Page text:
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Sullivan BOE goes on record against voucher bills, but facilities plan opposition continues

Rick Wagner • Updated Mar 7, 2017 at 8:29 AM

BLOUNTVILLE — Sullivan County’s school system is moving forward with its school facilities plan, but some folks are claiming wrong decisions need to be corrected so Johnson City and Washington County schools won’t get more Sullivan County students.

Discussion near the end of Monday night’s Board of Education meeting centered on complaints about the already-approved school facilities plan, which includes a new 1,700-student high school near Exit 63 of Interstate 81.

Two members of the public and a school board member urged moving a planned and funded 800-student middle school near Sullivan East High School southward to Piney Flats. Contracts have been awarded for a survey, phase 1 environmental and geo technical studies, Director of Schools Evelyn Rafalowski told the board.

The facilities discussion began when BOE member Mark Ireson questioned a resolution opposing Tennessee voucher bills, which would allow public money to be used for private school education and are making their way through the committee process in the General Assembly. He said since the board Thursday night first discussed the resolution, based on a Tennessee School Boards Association sample resolution, he has received calls and emails from folks still upset about the facilities plan but interested in vouchers.

The vote was 5-1, with Ireson voting no and member Jane Thomas of the Bluff City area abstaining. She opposes the planned placement of the middle school, and Ireson opposes the merging of Sullivan North, South and much of Central high schools into the new high school.

“I understand it’s (voucher legislation) going to make a much tougher job for us as a board of education,” Ireson said. However, he said some residents in western Sullivan County feel the BOE already has let them down by all but forcing them to send their children to schools in Washington or Hawkins counties or Virginia or possibly private schools if they don’t want their children at the new high school because of long commute times or other reasons.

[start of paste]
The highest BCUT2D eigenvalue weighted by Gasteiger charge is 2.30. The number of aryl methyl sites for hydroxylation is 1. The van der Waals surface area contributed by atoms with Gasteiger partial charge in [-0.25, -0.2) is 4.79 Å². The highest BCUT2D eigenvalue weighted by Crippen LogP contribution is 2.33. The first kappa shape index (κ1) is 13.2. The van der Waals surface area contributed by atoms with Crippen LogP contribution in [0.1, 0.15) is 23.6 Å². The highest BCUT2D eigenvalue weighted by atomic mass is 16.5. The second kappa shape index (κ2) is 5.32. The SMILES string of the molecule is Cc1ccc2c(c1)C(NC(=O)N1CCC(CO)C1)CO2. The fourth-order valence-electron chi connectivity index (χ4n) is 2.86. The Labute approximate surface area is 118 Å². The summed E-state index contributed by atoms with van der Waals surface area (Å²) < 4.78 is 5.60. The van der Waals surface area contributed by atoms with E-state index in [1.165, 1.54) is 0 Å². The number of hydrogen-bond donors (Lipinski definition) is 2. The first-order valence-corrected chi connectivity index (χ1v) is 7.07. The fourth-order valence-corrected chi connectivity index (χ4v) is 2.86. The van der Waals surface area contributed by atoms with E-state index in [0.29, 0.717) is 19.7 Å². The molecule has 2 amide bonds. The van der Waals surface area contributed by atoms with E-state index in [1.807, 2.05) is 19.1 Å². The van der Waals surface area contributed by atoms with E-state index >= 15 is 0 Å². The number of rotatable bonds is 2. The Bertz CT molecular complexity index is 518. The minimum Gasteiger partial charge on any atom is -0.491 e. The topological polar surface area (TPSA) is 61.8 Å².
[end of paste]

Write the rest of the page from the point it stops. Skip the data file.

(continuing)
“What they told me is they want another option,” Ireson of Colonial Heights said. “It’s not as easy as it might seem.”

However, BOE member Matthew Spivey of Kingsport said the state constitution requires counties to provide a free public education and vouchers would make that more difficult and expensive.

“I do not think vouchers do what people think they do, which is provide choices,” Spivey said. “All you do is provide private schools with a way to make a profit.”

Then, at what would have been the meeting’s end, former County Commissioner Dwight King and Derrick Paduch, both of Piney Flats, asked to give public comment. King cited an “explosion” of population in Piney Flats and said the new school should be near population growth in Piney Flats, not centered to serve the populations of Holston Valley and Bluff City middle schools as well as the middle school portion of Mary Hughes School, a K-8 in Piney Flats.

King and Paduch said the county’s proposed new middle school location would simply encourage parents to move their students to Washington County and Johnson City schools, with King predicting within a decade Johnson City would build a school in its portion of Sullivan County to siphon away more students.

“I would be put out if the board would flip-flop after the fact,” BOE Chairman Michael Hughes of Hickory Tree said of the school sites, although Ireson said, “I don’t think everything we told them (commissioners) makes us locked in.”

The Sullivan County Commission knew about the chosen sites but did not vote on them specifically when it approved $140 million in facilities bonds in December.

Paduch said many parents in Piney Flats don’t realize the school system has settled on the middle school site near East, and Thomas said she has brought up concerns mirroring King’s and Paduch’s.

 “You’re going to put a school 15 miles away from the growth,” King said, adding that he did not feel he had a voice in the process since one of his commissioners, Andy Hare, works for the school system and the other, former BOE member Sherry Grubb, is a photographer for the system.

 

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